Please Note: This article is written for users of the following Microsoft Word versions: 2007, 2010, 2013, and 2016. If you are using an earlier version (Word 2003 or earlier), this tip may not work for you. For a version of this tip written specifically for earlier versions of Word, click here: Offering Options in a Macro.

Offering Options in a Macro

by Allen Wyatt
(last updated July 9, 2016)

2

If you are just starting out developing macros, you may be looking for a simple way to offer a set of choices to a user, and then take an action based on the user's response. This is a relatively simple task, if you use the InputBox function, along with a Select Case structure.

The first task is to set up your InputBox so it displays the information to the user. For example, let's say you have five options, and you want the user to select one option from those five. You can use the following code to put together five options, each on their own line:

sPrompt = "1. This is your first choice" & vbCrLf
sPrompt = sPrompt & "2. This is your second choice" & vbCrLf
sPrompt = sPrompt & "3. This is your third choice" & vbCrLf
sPrompt = sPrompt & "4. This is your fourth choice" & vbCrLf
sPrompt = sPrompt & "5. This is your fifth choice"

You can now use the sPrompt string when you invoke the InputBox function in your macro. You then translate what the user responds with into a number that represents their choice from your five options. The code to do this is as follows:

sUserResp = InputBox(sPrompt, "The Big Question")
iUR = Val(sUserResp)

In this example, the response from the InputBox function is assigned to the sUserResp variable, which should be a string. The iUR variable, which is a numeric variable (integer), is then set based on the value of the string. (The Val function returns the value in a string.)

The only thing left to do is to take an action based on which number was chosen, 1 through 5. You can use the Select Case structure to do this. The full subroutine could appear as follows in VBA:

Sub TestInput()
    Dim sPrompt As String
    Dim sUserResp As String
    Dim iUR As Integer

    sPrompt = "1. This is your first choice" & vbCrLf
    sPrompt = sPrompt & "2. This is your second choice" & vbCrLf
    sPrompt = sPrompt & "3. This is your third choice" & vbCrLf
    sPrompt = sPrompt & "4. This is your fourth choice" & vbCrLf
    sPrompt = sPrompt & "5. This is your fifth choice"
    iUR = 0
    While iUR < 1 Or iUR > 5
        sUserResp = InputBox(sPrompt, "The Big Question")
        iUR = Val(sUserResp)
    Wend
    Select Case iUR
        Case 1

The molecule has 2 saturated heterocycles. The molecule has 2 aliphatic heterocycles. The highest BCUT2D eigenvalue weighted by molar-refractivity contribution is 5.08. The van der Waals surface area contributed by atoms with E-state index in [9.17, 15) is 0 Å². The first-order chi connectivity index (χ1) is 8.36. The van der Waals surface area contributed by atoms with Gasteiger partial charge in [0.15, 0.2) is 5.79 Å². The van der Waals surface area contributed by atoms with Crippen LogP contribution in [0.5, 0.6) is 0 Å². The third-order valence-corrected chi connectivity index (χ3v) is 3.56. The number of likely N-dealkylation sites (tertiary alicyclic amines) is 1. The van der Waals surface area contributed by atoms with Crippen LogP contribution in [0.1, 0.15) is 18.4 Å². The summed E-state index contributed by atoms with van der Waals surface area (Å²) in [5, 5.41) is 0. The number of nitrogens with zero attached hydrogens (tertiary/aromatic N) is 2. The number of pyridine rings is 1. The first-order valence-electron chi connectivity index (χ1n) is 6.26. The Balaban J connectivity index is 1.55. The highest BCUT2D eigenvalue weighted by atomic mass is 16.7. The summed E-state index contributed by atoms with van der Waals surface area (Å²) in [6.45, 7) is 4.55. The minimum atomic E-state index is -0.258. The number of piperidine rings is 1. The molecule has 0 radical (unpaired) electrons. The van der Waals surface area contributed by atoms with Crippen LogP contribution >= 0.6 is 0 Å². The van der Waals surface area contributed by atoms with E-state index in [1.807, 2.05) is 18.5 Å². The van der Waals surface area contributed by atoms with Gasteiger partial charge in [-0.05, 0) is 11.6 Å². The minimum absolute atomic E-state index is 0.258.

'Do stuff for choice 1 here
        Case 2
            'Do stuff for choice 2 here
        Case 3
            'Do stuff for choice 3 here
        Case 4
            'Do stuff for choice 4 here
        Case 5
            'Do stuff for choice 5 here
    End Select
End Sub

Notice that this example uses a While ... Wend loop around the InputBox function. This is done to make sure that the user enters a number between 1 and 5. If the value entered is outside that range, then the user is simply asked again.

Note:

If you would like to know how to use the macros described on this page (or on any other page on the WordTips sites), I've prepared a special page that includes helpful information. Click here to open that special page in a new browser tab.

WordTips is your source for cost-effective Microsoft Word training. (Microsoft Word is the most popular word processing software in the world.) This tip (10763) applies to Microsoft Word 2007, 2010, 2013, and 2016. You can find a version of this tip for the older menu interface of Word here: Offering Options in a Macro.

Author Bio

Allen Wyatt

With more than 50 non-fiction books and numerous magazine articles to his credit, Allen Wyatt is an internationally recognized author. He  is president of Sharon Parq Associates, a computer and publishing services company. ...

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What is five less than 7?

2016-07-11 15:32:26

Phil Reinemann

In the real macro you need to include a default or exit choice in case the user doesn't want any of those, such as if they mistakenly ran the macro when they didn't want to.

It could be that the last choice (#5 in this 'case' (pun included) is the "none of these" choice.

Alan, actual choices would depend on the tasks you're trying to achieve.

If I use Win7 Snipping Tool to capture an image and paste it into Word if the image has white space around it I often set a non-white border (plum color) to delineate the image from the background but default Word is a blue, but you might want other colors choosing which one could be with a macro.

I'm working on a Mac right now so I don't have any code available, and I only use plum.


2016-07-10 10:15:48

alan

do you have a sample with actual choices ?

thank you


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